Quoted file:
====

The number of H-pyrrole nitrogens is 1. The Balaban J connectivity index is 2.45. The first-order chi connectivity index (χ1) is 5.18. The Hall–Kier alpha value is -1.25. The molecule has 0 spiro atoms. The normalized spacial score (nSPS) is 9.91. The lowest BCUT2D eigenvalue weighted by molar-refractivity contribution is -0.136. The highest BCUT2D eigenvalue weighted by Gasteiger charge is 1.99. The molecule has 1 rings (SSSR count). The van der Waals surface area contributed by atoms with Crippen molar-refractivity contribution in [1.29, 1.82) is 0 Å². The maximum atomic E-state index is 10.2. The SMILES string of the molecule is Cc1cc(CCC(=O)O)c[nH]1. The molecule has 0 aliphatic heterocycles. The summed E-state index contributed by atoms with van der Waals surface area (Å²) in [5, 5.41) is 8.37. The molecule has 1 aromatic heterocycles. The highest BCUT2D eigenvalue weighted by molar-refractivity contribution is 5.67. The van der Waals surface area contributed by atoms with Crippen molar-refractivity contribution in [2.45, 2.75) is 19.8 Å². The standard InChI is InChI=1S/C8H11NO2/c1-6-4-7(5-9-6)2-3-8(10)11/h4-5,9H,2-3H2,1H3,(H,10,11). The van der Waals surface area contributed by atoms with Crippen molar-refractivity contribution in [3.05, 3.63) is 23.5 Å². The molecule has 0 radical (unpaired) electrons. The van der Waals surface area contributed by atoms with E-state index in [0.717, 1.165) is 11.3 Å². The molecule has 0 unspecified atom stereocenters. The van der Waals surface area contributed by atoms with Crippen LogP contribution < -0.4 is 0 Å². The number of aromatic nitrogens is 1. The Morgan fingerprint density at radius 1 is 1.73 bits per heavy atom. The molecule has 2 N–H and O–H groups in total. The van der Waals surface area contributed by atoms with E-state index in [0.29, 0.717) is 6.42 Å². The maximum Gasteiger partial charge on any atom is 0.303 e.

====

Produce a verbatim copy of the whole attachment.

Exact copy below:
The number of H-pyrrole nitrogens is 1. The Balaban J connectivity index is 2.45. The first-order chi connectivity index (χ1) is 5.18. The Hall–Kier alpha value is -1.25. The molecule has 0 spiro atoms. The normalized spacial score (nSPS) is 9.91. The lowest BCUT2D eigenvalue weighted by molar-refractivity contribution is -0.136. The highest BCUT2D eigenvalue weighted by Gasteiger charge is 1.99. The molecule has 1 rings (SSSR count). The van der Waals surface area contributed by atoms with Crippen molar-refractivity contribution in [1.29, 1.82) is 0 Å². The maximum atomic E-state index is 10.2. The SMILES string of the molecule is Cc1cc(CCC(=O)O)c[nH]1. The molecule has 0 aliphatic heterocycles. The summed E-state index contributed by atoms with van der Waals surface area (Å²) in [5, 5.41) is 8.37. The molecule has 1 aromatic heterocycles. The highest BCUT2D eigenvalue weighted by molar-refractivity contribution is 5.67. The van der Waals surface area contributed by atoms with Crippen molar-refractivity contribution in [2.45, 2.75) is 19.8 Å². The standard InChI is InChI=1S/C8H11NO2/c1-6-4-7(5-9-6)2-3-8(10)11/h4-5,9H,2-3H2,1H3,(H,10,11). The van der Waals surface area contributed by atoms with Crippen molar-refractivity contribution in [3.05, 3.63) is 23.5 Å². The molecule has 0 radical (unpaired) electrons. The van der Waals surface area contributed by atoms with E-state index in [0.717, 1.165) is 11.3 Å². The molecule has 0 unspecified atom stereocenters. The van der Waals surface area contributed by atoms with Crippen LogP contribution < -0.4 is 0 Å². The number of aromatic nitrogens is 1. The Morgan fingerprint density at radius 1 is 1.73 bits per heavy atom. The molecule has 2 N–H and O–H groups in total. The van der Waals surface area contributed by atoms with E-state index in [0.29, 0.717) is 6.42 Å². The maximum Gasteiger partial charge on any atom is 0.303 e.